Defendant's final argument is that the trial court committed plain error by denying defendant's motion to dismiss for insufficiency of the evidence. The standard of review for a motion to dismiss in a criminal trial is, “'whether there is substantial evidence (1) of each essential element of the offense charged, or of a lesser offense included therein, and (2) of defendant's being the perpetrator of such offense. If so, the motion is properly denied.'” State v. Barnes, 334 N.C. 67, 75, 430 S.E.2d 914, 918 (1993) (quoting State v. Powell, 299 N.C. 95, 98, 261 S.E.2d 114, 117 (1980)). In order for the jury to render a guilty verdict on the charge of possession of a firearm by a felon, the jury must find, (1) the defendant had previously been convicted of a felony and (2) that he had a firearm in his possession, custody, or control. N.C. Gen. Stat. § 14-415.1 (2003).
    Defendant admits he is a convicted felon for purposes of N.C. Gen. Stat. § 14-415.1. Therefore, the issue is whether defendant had a firearm in his possession, custody, or control. Possession may be actual or constructive. State v. Dow, 70 N.C. App. 82, 85, 318 S.E.2d 883, 885 (1984). “Constructive possession exists when the defendant, 'while not having actual possession, . . . has the intent and capability to maintain control and dominion over'” the item. State v. Matias, 354 N.C. 549, 552, 556 S.E.2d 269, 270(2001) (quoting State v. Beaver, 317 N.C. 643, 648, 346 S.E.2d 476, 480 (1986)).
    In State v. Wolfe, this Court held:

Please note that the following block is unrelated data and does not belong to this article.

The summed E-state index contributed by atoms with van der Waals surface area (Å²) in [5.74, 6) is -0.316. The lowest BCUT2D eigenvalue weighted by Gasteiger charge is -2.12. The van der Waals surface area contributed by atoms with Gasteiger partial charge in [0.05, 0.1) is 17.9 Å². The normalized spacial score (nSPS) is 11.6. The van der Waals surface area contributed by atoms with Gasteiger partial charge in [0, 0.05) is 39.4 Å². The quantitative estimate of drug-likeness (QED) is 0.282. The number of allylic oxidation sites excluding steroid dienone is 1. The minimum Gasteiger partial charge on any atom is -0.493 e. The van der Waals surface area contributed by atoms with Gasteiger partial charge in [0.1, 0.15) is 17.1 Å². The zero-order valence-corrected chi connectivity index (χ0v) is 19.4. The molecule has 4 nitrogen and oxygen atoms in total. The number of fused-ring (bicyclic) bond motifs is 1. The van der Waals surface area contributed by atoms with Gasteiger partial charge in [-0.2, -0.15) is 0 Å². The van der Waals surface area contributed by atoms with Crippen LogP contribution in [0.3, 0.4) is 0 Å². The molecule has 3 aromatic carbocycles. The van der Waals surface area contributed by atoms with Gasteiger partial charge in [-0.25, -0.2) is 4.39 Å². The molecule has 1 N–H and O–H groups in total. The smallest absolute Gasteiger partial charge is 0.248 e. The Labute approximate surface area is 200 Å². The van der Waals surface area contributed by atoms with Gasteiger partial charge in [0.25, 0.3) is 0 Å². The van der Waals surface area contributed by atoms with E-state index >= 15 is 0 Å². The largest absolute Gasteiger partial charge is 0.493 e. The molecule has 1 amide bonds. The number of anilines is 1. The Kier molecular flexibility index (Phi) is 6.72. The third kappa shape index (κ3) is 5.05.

“The driver of a borrowed car, like the owner of the car, has the power to control the contents of the car. Thus, where contraband material is under the control of an accused, even though the accused is the borrower of a vehicle, this fact is sufficient to give rise to an inference of knowledge and possession which may be sufficient to carry the case to the jury. The inference is rebuttable, and if the owner of a vehicle loans it to an accused without telling him what is contained in the vehicle, the accused may offer evidence to that effect and thereby rebut the inference.

        . . . [T]he State may overcome a motion for nonsuit by presenting evidence which places the accused within such close juxtaposition to the contraband as to justify the jury in concluding that the contraband was in the accused's possession.”

State v. Wolfe, 26 N.C. App. 464, 467, 216 S.E.2d 470, 473 (1975) (quoting State v. Glaze, 24 N.C. App. 60, 64, 210 S.E.2d 124, 127 (1974)).
    In the present case, the fact that defendant borrowed the vehicle from Ms. Kearny was sufficient to give rise to an inference of defendant's knowledge and possession of the firearm found in the vehicle. Ms. Kearny's testimony that defendant was not aware of the firearm's presence within the vehicle was sufficient to rebut that inference. However, the State's evidence that defendant was operating the vehicle and was its sole occupant when the firearm was discovered is sufficient to survive the motion to dismiss because defendant was in such close juxtaposition to the firearmthat a jury could conclude the handgun was in his possession. This assignment of error is overruled.
    No error.
    Judges CALABRIA and JACKSON concur.
    Report per Rule 30(e).


Footnote: 1
    We note defendant abandoned his issue involving his motion to suppress the firearm based on Thornton v. United States, 541 U.S. 615, 158 L. Ed. 2d 905 (2004).
Footnote: 2
     To demonstrate prejudicial error, defendants must only show there is a reasonable possibility that a different result would have been reached if the error in question had not been committed. N.C. Gen. Stat. . 15A-1443(a) (2003).